The Slovenia Times

ITF marks silver jubilee as global humanitarian powerhouse

Zagreb, Croatia
Photo: Hina/STA

ITF Enhancing Human Security, a Slovenian-run organisation involved in demining and mine victims assistance, is marking its 25th anniversary, having evolved from a small regional organisation into a global humanitarian powerhouse that is active in 19 countries.

Established by the Slovenian government in March 1998, ITF initially aimed to help Bosnia-Herzegovina in its post-war recovery.

From the get-go the organisation's mission has been to strengthen security and facilitate the reconstruction and development of countries hit by armed conflicts.

With the help of donor countries and organisations, ITF addresses both the immediate and long-term consequences caused by landmines, explosive remnants of war or other hazards that remain after the end of an armed conflict.

Speaking at an event marking the anniversary at the Presidential Palace on 4 April, ITF director Tomaž Lavrenčič recalled that initially, the organisation was not supposed to remain active for so long.

"The need for humanitarian action, humanitarian demining and assistance to women and children has grown disproportionately over the 25 years of the organisation's existence," he said.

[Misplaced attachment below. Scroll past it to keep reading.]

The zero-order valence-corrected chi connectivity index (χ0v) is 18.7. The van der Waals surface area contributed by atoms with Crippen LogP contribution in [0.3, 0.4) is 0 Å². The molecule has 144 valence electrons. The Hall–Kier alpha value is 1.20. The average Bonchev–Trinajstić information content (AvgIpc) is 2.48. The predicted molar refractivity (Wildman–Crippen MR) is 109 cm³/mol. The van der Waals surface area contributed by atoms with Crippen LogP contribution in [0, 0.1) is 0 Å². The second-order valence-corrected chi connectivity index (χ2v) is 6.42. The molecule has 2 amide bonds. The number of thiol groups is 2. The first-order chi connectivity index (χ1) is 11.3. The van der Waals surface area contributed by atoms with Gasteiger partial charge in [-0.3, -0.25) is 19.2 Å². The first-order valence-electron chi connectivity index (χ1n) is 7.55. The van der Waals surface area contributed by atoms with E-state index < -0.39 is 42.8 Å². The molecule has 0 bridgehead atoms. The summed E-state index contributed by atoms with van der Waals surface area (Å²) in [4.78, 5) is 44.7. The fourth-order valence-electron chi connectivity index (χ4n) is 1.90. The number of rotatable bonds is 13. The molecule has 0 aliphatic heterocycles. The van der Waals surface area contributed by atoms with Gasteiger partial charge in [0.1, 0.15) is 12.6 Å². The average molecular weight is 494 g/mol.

Because of this need, ITF has evolved into a global humanitarian powerhouse that is now active worldwide, including in countries such as Kyrgyzstan, Libya, Iraq and Ukraine.

So far, ITF has helped "deactivate and destroy 347,000 landmines, clear 191 million square metres of land and destroy 7.6 million pieces of ammunition".

The organisation has provided prostheses for nearly 1,600 people and helped 32,000 people through its psychosocial support programmes.

Thanking all the donor countries, Slovenian President Nataša Pirc Musar called on them to keep up and strengthen their humanitarian efforts.

She urged campaigns for an international system that would ensure everyone is guaranteed the basic rights, such as the rights to peace, security and protection from the horrors of war.

Unimaginable human rights violations are taking place as adults and children, particularly those in Ukraine, are victims of attacks with all kinds of weapons, and communities and countries are struggling, the president told the anniversary event.

The victims of explosives cannot live a full life since they are deprived of the basic necessities. "And so it is of great importance to help with generous donations in efforts to remove and destroy explosive remnants of war, provide medical care and retraining for victims of conflict and to restore human dignity," she said.

South Korea's Ambassador Ham Sang Wook, who took over as chair of the ITF advisory committee on the occasion, underlined that his country had been contributing to the organisation's development nearly from the very beginning.

Since South Korea itself witnessed the devastating effects of war, the country is aware that speeding up post-conflict reconstruction can be achieved only through international cooperation, he said.

He announced that South Korea had doubled its annual contribution to ITF to €390,000. In total, it has so far donated more than €2.2 million.


More from Politics